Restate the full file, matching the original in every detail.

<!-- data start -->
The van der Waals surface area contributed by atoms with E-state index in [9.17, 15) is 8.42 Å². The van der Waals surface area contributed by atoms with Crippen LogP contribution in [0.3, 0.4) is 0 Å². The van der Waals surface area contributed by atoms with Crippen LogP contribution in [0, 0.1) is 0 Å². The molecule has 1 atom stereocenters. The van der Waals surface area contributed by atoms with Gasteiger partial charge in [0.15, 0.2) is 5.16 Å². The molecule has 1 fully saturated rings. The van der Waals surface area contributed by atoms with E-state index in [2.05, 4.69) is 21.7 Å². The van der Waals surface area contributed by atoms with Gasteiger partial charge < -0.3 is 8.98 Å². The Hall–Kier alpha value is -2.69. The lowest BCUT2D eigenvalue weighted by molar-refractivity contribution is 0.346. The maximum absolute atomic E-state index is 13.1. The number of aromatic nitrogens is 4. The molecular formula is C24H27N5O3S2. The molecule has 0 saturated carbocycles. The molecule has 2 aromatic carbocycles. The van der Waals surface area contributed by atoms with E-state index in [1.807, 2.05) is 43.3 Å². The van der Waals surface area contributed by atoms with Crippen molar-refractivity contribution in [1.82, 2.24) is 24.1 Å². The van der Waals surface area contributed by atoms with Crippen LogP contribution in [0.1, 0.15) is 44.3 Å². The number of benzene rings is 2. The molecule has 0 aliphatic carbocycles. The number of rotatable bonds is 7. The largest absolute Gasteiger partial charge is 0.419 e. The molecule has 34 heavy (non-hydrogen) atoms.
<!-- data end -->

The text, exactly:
The van der Waals surface area contributed by atoms with E-state index in [9.17, 15) is 8.42 Å². The van der Waals surface area contributed by atoms with Crippen LogP contribution in [0.3, 0.4) is 0 Å². The van der Waals surface area contributed by atoms with Crippen LogP contribution in [0, 0.1) is 0 Å². The molecule has 1 atom stereocenters. The van der Waals surface area contributed by atoms with Gasteiger partial charge in [0.15, 0.2) is 5.16 Å². The molecule has 1 fully saturated rings. The van der Waals surface area contributed by atoms with E-state index in [2.05, 4.69) is 21.7 Å². The van der Waals surface area contributed by atoms with Gasteiger partial charge < -0.3 is 8.98 Å². The Hall–Kier alpha value is -2.69. The lowest BCUT2D eigenvalue weighted by molar-refractivity contribution is 0.346. The maximum absolute atomic E-state index is 13.1. The number of aromatic nitrogens is 4. The molecular formula is C24H27N5O3S2. The molecule has 0 saturated carbocycles. The molecule has 2 aromatic carbocycles. The van der Waals surface area contributed by atoms with E-state index in [1.807, 2.05) is 43.3 Å². The van der Waals surface area contributed by atoms with Crippen molar-refractivity contribution in [1.82, 2.24) is 24.1 Å². The van der Waals surface area contributed by atoms with Crippen LogP contribution in [0.1, 0.15) is 44.3 Å². The number of benzene rings is 2. The molecule has 0 aliphatic carbocycles. The number of rotatable bonds is 7. The largest absolute Gasteiger partial charge is 0.419 e. The molecule has 34 heavy (non-hydrogen) atoms.